Anglo-Dutch Wars

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Anglo-Dutch Wars

Dutch attack on the Medway during the Second Anglo-Dutch War by Pieter Cornelisz van Soest, c. 1667.
Result Dutch domination of world trade until 1713.
 Dutch Republic
Denmark Denmark–Norway
 England (–1707)
 Great Britain (1707–)
Commanders and leaders
Dutch Republic Michiel de Ruyter
Dutch Republic Maarten Tromp
England The Duke of York
England Robert Blake
Kingdom of France Louis XIV
Kingdom of France Jean II d'Estrées
Dutch Republic
600 warships
1,500 Marines
50 soldiers
Fortress, 250 soldiers
650 warships
300 soldiers
60 ships
Casualties and losses
Dutch Republic
56 warships lost
20 warships captured
10,150 dead
20,000 wounded
2,500 captured
8 dead
10 civilians killed
40 warships lost
18 warships captured
13,310 dead
25,000 wounded
2,000 captured
400 killed

The Anglo-Dutch Wars (Dutch: Engels–Nederlandse Oorlogen or Engelse Zeeoorlogen) were a series of wars fought between the Dutch Republic and the Kingdom of England and later the United Kingdom of Great Britain during the 17th and 18th centuries. They fought for control over trade routes on the seas. All of the wars were mostly fought by naval warfare.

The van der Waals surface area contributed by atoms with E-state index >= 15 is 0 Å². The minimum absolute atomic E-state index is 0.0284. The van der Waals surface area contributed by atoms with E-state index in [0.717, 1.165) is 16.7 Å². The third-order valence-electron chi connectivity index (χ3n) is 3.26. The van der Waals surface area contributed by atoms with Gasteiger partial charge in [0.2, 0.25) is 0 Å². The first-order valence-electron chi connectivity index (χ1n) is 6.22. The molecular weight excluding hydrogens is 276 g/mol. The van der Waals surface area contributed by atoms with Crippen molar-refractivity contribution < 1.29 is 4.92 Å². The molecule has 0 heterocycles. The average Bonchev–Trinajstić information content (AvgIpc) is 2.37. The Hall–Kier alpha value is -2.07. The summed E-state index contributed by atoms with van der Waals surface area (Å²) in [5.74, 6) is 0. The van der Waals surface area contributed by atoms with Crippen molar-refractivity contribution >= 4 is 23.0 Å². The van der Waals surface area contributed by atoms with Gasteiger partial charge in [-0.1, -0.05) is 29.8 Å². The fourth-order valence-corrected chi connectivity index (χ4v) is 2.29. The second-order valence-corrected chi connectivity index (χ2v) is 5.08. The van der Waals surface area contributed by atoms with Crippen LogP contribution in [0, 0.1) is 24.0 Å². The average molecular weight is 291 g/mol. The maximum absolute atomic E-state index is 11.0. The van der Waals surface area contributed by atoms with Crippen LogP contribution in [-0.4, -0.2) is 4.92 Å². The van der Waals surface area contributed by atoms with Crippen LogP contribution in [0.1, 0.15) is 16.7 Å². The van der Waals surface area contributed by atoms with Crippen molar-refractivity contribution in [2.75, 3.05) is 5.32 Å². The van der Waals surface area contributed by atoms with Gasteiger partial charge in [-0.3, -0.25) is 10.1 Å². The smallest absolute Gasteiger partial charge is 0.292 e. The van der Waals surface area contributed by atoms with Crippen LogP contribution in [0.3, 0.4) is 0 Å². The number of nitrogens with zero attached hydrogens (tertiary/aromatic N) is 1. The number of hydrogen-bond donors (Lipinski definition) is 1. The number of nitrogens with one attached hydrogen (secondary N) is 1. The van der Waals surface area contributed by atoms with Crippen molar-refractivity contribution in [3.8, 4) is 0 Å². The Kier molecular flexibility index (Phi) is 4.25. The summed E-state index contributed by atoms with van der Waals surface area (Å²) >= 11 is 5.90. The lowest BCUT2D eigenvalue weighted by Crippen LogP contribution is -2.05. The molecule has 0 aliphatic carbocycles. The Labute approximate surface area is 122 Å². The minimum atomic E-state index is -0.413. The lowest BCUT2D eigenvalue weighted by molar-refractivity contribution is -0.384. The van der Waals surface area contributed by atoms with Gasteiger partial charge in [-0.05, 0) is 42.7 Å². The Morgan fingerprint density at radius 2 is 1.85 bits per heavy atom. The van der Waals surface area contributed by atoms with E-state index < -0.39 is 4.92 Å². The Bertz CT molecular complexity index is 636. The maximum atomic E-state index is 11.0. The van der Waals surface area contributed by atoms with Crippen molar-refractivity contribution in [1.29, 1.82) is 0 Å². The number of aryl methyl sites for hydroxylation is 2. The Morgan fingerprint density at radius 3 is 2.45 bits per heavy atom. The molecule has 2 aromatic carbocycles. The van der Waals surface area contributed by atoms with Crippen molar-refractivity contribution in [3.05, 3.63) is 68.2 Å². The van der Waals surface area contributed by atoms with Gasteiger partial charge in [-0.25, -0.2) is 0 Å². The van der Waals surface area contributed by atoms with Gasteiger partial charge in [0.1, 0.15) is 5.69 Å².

The First War (1652–1654) took place during the Interregnum in England, the period after the English Civil War when England did not have a king or a queen. The war was fought between the navies of England and the Dutch Republic (also known as the United Provinces). It mainly took place in the English Channel and the North Sea. It ended with the Royal Navy of England gaining control of those seas and a monopoly over trade with the English colonies.[1]

The Second (1665–1667) and the Third (1672–1674) Wars happened after the English Restoration of the monarchy. England tried to end the Dutch monopoly over world trade. Most of the fighting in both wars was done in the North Sea. In the Third War, England fought alongside France. Both wars ended in strong victories for the Dutch and confirmed their position as the leading maritime power of the 17th century. The English took New Netherland, and the Dutch let them keep it in return for Suriname.

The Fourth War (1780–1784) took place after the Acts of Union 1707 in Great Britain and involved the Dutch Republic and Great Britain. The main cause was that Britain disagreed with the Dutch trading with the United States during the American Revolutionary War. The war ended with the Treaty of Paris (1784) and ended with a very big defeat for the Dutch,[2] who lost parts of the Dutch Empire.

Related pages[change | change source]

References[change | change source]

  1. Rickard, J. (11 December 2000), First Anglo-Dutch War (1652-1654), History of War.
  2. Edler, F. (2001) [1911], The Dutch Republic and The American Revolution, Honolulu, Hawaii: University Press of the Pacific, p. 88, ISBN 0-89875-269-8

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